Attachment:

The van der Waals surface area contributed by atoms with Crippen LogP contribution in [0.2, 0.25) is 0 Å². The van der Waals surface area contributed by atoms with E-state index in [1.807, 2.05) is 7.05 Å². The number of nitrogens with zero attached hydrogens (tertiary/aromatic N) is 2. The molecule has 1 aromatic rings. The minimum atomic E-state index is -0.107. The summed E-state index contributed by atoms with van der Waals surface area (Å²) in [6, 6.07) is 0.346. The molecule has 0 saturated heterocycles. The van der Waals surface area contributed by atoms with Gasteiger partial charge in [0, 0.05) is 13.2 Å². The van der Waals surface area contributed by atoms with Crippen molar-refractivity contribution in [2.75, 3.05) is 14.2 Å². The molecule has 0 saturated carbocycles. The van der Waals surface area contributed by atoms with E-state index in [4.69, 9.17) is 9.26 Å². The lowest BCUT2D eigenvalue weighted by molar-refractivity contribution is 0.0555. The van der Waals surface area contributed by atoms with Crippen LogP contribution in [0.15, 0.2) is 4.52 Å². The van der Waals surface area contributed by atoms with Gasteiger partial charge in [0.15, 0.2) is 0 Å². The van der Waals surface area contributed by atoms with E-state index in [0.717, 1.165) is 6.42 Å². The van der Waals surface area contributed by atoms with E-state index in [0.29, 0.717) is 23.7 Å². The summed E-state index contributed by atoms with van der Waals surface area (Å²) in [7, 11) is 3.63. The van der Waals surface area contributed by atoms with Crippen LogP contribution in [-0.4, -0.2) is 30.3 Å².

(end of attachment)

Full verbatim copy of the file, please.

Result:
The van der Waals surface area contributed by atoms with Crippen LogP contribution in [0.2, 0.25) is 0 Å². The van der Waals surface area contributed by atoms with E-state index in [1.807, 2.05) is 7.05 Å². The number of nitrogens with zero attached hydrogens (tertiary/aromatic N) is 2. The molecule has 1 aromatic rings. The minimum atomic E-state index is -0.107. The summed E-state index contributed by atoms with van der Waals surface area (Å²) in [6, 6.07) is 0.346. The molecule has 0 saturated heterocycles. The van der Waals surface area contributed by atoms with Gasteiger partial charge in [0, 0.05) is 13.2 Å². The van der Waals surface area contributed by atoms with Crippen molar-refractivity contribution in [2.75, 3.05) is 14.2 Å². The molecule has 0 saturated carbocycles. The van der Waals surface area contributed by atoms with E-state index in [4.69, 9.17) is 9.26 Å². The lowest BCUT2D eigenvalue weighted by molar-refractivity contribution is 0.0555. The van der Waals surface area contributed by atoms with Crippen LogP contribution in [0.15, 0.2) is 4.52 Å². The van der Waals surface area contributed by atoms with Gasteiger partial charge in [0.15, 0.2) is 0 Å². The van der Waals surface area contributed by atoms with E-state index in [0.717, 1.165) is 6.42 Å². The van der Waals surface area contributed by atoms with E-state index in [0.29, 0.717) is 23.7 Å². The summed E-state index contributed by atoms with van der Waals surface area (Å²) in [7, 11) is 3.63. The van der Waals surface area contributed by atoms with Crippen LogP contribution in [-0.4, -0.2) is 30.3 Å².